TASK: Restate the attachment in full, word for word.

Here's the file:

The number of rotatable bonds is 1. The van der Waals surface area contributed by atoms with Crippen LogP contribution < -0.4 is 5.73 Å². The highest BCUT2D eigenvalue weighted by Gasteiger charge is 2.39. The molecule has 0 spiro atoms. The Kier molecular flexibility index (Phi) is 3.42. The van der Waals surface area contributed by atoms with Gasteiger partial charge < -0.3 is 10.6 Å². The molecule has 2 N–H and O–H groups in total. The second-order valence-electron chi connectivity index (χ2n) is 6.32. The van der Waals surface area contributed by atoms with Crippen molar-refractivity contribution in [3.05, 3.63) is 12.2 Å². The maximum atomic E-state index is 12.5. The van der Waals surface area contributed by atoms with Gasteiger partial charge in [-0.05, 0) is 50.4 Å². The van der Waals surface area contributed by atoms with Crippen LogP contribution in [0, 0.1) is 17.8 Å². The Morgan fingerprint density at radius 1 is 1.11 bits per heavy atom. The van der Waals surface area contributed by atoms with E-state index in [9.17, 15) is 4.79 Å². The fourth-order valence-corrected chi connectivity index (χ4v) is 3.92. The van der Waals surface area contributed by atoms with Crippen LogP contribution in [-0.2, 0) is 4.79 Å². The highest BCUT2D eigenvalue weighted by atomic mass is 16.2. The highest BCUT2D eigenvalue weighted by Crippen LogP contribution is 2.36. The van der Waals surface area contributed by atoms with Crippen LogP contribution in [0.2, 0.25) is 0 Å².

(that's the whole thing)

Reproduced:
The number of rotatable bonds is 1. The van der Waals surface area contributed by atoms with Crippen LogP contribution < -0.4 is 5.73 Å². The highest BCUT2D eigenvalue weighted by Gasteiger charge is 2.39. The molecule has 0 spiro atoms. The Kier molecular flexibility index (Phi) is 3.42. The van der Waals surface area contributed by atoms with Gasteiger partial charge < -0.3 is 10.6 Å². The molecule has 2 N–H and O–H groups in total. The second-order valence-electron chi connectivity index (χ2n) is 6.32. The van der Waals surface area contributed by atoms with Crippen molar-refractivity contribution in [3.05, 3.63) is 12.2 Å². The maximum atomic E-state index is 12.5. The van der Waals surface area contributed by atoms with Gasteiger partial charge in [-0.05, 0) is 50.4 Å². The van der Waals surface area contributed by atoms with Crippen LogP contribution in [0, 0.1) is 17.8 Å². The Morgan fingerprint density at radius 1 is 1.11 bits per heavy atom. The van der Waals surface area contributed by atoms with E-state index in [9.17, 15) is 4.79 Å². The fourth-order valence-corrected chi connectivity index (χ4v) is 3.92. The van der Waals surface area contributed by atoms with Crippen LogP contribution in [-0.2, 0) is 4.79 Å². The highest BCUT2D eigenvalue weighted by atomic mass is 16.2. The highest BCUT2D eigenvalue weighted by Crippen LogP contribution is 2.36. The van der Waals surface area contributed by atoms with Crippen LogP contribution in [0.2, 0.25) is 0 Å².